Rep. Jay Adams (R-Catawba County) filed House Bill 376 to get rid of population-based districts in the state Senate and replace them with a senator for every two counties.
Hardister, who is seeking the Republican nomination for labor commissioner in 2024, wanted to endorse the idea of making North Carolina a “right-to-work state” by filing House Bill 614 to make the status more difficult to change.
Hardister was also a co-sponsor of a bill that create an amendment to limit the number of early voting days.
None of the three measures advanced even to being heard in committee, but they are indicative of the proactive legislation that may or may not have footing with the public’s interests.
Hardister did not respond immediately to emails and text messages seeking to know more about how these constitutional amendments emerged and why they didn’t achieve any consideration and the state’s process for amendments in general.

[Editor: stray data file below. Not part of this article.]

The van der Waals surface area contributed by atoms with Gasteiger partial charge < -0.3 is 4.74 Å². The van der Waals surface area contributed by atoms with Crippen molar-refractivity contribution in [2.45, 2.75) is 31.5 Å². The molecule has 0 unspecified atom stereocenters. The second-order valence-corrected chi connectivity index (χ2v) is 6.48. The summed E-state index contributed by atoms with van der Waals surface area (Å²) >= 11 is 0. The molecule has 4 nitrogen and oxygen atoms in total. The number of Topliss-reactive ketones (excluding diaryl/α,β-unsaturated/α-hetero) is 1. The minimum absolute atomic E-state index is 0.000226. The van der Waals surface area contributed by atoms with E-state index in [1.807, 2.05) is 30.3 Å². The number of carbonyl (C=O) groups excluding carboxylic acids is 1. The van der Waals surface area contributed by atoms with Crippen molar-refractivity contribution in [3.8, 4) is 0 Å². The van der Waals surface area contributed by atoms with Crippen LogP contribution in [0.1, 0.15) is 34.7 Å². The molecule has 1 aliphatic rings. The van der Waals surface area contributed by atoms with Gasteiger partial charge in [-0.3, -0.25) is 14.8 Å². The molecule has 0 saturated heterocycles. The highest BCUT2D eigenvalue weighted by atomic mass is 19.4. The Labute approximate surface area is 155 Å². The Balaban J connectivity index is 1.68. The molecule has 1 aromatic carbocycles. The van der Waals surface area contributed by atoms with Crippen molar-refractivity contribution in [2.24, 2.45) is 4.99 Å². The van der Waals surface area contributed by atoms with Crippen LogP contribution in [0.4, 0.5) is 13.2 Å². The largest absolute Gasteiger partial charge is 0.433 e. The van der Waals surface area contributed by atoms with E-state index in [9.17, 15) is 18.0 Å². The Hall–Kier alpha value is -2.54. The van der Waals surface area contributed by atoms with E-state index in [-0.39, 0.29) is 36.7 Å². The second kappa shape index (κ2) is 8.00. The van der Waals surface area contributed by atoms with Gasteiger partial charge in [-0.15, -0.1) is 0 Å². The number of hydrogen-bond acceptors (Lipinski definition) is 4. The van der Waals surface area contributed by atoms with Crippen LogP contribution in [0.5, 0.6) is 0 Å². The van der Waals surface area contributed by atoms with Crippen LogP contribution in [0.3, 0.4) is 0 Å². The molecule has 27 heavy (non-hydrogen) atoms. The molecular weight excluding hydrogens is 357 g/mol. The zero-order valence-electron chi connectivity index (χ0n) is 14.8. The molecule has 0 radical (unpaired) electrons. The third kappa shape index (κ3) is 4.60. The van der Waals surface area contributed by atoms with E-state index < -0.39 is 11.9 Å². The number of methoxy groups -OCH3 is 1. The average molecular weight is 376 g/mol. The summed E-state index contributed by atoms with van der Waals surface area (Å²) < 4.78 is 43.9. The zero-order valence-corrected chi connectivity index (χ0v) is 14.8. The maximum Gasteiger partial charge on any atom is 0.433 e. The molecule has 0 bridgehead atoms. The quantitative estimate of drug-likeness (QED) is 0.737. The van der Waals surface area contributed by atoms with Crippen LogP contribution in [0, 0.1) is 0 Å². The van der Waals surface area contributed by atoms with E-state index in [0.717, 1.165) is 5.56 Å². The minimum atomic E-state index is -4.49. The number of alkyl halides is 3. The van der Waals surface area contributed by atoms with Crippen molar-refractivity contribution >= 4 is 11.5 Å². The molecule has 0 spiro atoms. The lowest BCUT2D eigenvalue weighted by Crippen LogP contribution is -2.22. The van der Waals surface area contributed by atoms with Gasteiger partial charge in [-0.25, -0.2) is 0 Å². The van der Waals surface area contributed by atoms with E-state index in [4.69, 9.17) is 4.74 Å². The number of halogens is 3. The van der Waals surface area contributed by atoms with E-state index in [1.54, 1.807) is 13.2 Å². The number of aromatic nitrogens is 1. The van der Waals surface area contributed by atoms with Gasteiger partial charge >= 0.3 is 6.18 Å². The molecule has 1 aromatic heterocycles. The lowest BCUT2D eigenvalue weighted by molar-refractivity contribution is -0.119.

Would things change in North Carolina?
Is this amendment process effectively representing voters and residents in North Carolina? Is the current process less democratic?
“If we are talking about a ‘more direct’ form of democracy, then yes, having the public propose and enact the most supreme form of state law (constitutional law) would be the prime form of democracy,” Bitzer said. “But we are not a pure democracy in our governing system, because sometimes the ‘public’ may be moved to do things that are antithetical to true self/popular governance, thus our constitutional democratic republic form of government.”